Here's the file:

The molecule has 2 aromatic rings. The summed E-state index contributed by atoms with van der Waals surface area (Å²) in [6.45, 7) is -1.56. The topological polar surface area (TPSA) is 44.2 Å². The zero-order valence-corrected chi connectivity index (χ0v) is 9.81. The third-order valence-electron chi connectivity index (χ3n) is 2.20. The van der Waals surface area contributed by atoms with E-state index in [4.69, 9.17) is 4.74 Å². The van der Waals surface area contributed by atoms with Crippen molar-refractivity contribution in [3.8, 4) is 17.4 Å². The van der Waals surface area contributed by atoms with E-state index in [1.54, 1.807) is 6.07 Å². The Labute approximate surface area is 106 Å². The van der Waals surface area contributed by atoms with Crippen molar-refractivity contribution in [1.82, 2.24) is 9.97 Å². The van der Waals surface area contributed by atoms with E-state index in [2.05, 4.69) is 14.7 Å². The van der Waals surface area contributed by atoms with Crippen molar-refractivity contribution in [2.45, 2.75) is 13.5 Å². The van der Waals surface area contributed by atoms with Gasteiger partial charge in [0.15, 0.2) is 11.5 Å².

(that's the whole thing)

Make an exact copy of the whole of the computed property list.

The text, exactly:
The molecule has 2 aromatic rings. The summed E-state index contributed by atoms with van der Waals surface area (Å²) in [6.45, 7) is -1.56. The topological polar surface area (TPSA) is 44.2 Å². The zero-order valence-corrected chi connectivity index (χ0v) is 9.81. The third-order valence-electron chi connectivity index (χ3n) is 2.20. The van der Waals surface area contributed by atoms with E-state index in [4.69, 9.17) is 4.74 Å². The van der Waals surface area contributed by atoms with Crippen molar-refractivity contribution in [3.8, 4) is 17.4 Å². The van der Waals surface area contributed by atoms with E-state index in [1.54, 1.807) is 6.07 Å². The Labute approximate surface area is 106 Å². The van der Waals surface area contributed by atoms with Crippen molar-refractivity contribution in [1.82, 2.24) is 9.97 Å². The van der Waals surface area contributed by atoms with E-state index in [2.05, 4.69) is 14.7 Å². The van der Waals surface area contributed by atoms with Crippen molar-refractivity contribution in [2.45, 2.75) is 13.5 Å². The van der Waals surface area contributed by atoms with Gasteiger partial charge in [0.15, 0.2) is 11.5 Å².